Define The Law of Diminishing Return
The law is also known as the law of increasing costs. It is one of the important laws of microeconomics. The law of diminishing return indicates that if the number of variable inputs is increased with some fixed inputs, the total output will first increase but then start to decline. It is the third stage of the law of variable proportions. The law is applicable both in agricultural and industrial sectors. This law is nothing but a generalization drawn from the practical experience of farmers. The producing capacity of the soil is limited. Up to a point we can profitably increase the application of labour and capital in the cultivation of a plot of land. Giving further doses of labour and capital lead to depletion of valuable properties of soil. The result is that there are disproportionate returns
- There is short run in the market during which fixed factors of production cannot be changed.
- Labour is the only variable factor while other factors are assumed constant.
- All units of variable factors are homogeneous and equally efficient.
- There is no change in the state of technology and techniques of production.
- The reward of the factors of production should remain constant.
The law can be explained with the help of the following schedule and diagram.
The Schedule shows that if one unit of labour is applied on 12 acres of land (which is fixed), it will produce 20 mounds of wheat. When two units of labour are applied on the same quantity of land, the total production will increase to 45 mounds. Thus marginal production (MP) of the second variable factor is 25 mounds. It is clear that the given quantity of land cannot be fully utilized by applying only one labour. Thus the units of labour are increased again and again. The optimum level is achieved when the 6th unit is applied at which MP of labour is Zero and TP is Maximum. After the optimum level the additional unit of labour results in negative marginal production and decline in TP.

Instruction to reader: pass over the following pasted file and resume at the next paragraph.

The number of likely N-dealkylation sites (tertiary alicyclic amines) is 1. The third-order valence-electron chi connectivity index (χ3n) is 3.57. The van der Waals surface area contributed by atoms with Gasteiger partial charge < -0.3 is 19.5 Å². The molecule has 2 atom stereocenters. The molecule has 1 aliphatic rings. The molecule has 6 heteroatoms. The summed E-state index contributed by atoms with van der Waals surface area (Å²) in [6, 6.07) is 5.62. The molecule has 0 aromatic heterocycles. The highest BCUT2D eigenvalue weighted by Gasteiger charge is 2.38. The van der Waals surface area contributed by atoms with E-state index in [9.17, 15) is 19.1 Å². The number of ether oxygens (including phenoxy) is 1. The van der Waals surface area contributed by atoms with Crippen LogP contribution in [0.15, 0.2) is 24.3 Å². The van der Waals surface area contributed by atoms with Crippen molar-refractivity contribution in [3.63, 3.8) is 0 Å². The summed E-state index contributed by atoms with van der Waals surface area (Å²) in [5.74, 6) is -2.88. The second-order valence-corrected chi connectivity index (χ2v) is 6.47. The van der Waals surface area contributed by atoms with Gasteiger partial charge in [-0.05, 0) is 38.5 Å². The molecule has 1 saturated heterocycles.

In the Law of diminishing return graph the units of labour are measured along X-axis while the Total and Marginal production is measured along Y-axis. The total production (TP) curve is represented by NRS while NUL represents the, Marginal Production (MP) Curve.
The first unit of labour gives us 20 mounds of MP of wheat and the 2nd gives us 25 MP, which is the maximum. The MP of the first two units shows the application of the law of increasing return i.e. from M to K, but this law does not remain in application forever, because the capacity of the fixed factor is not unlimited that is why with the use of the 3rd unit, the MP has decreased to 15 and at the 6th unit it has come to zero, which is the optimum level. After using the 7th unit the MP becomes negative at the same time the total production, which in the beginning was increasing has also started to decrease i.e. from R to S. At point R the TP is maximum and at point 0 MP is Zero. This is the optimum level beyond which MP becomes negative which is shown at point L.
Application of Law of Diminishing Return
Economists of early times were of the view that Law was applicable only in the agriculture sector like Forestry, Mining, Fishing, Cattle Breading etc. But according to modern economists this law is applicable in almost every sector of the economy particularly in agriculture and industrial sector and the reason is that one factor is kept constant and other factors keep on changing and increasing. For example in agriculture sector if the quantity of land is kept constant and other factors like labour and capital are changed, total production will increase at a diminishing rate after using the additional units of variable factors. Similarly it can happen in industrial sector, e.g. if size of the building or No. of machines is kept constant and the number of labour is increased that the MP of additional units of labour for a given amount of a fixed factor will diminish.
The law of Diminishing Returns says that for given technological conditions, there will be a point beyond which the addition of more variable factor(s) to a fixed factor will bring falling return per unit of variable factor employed.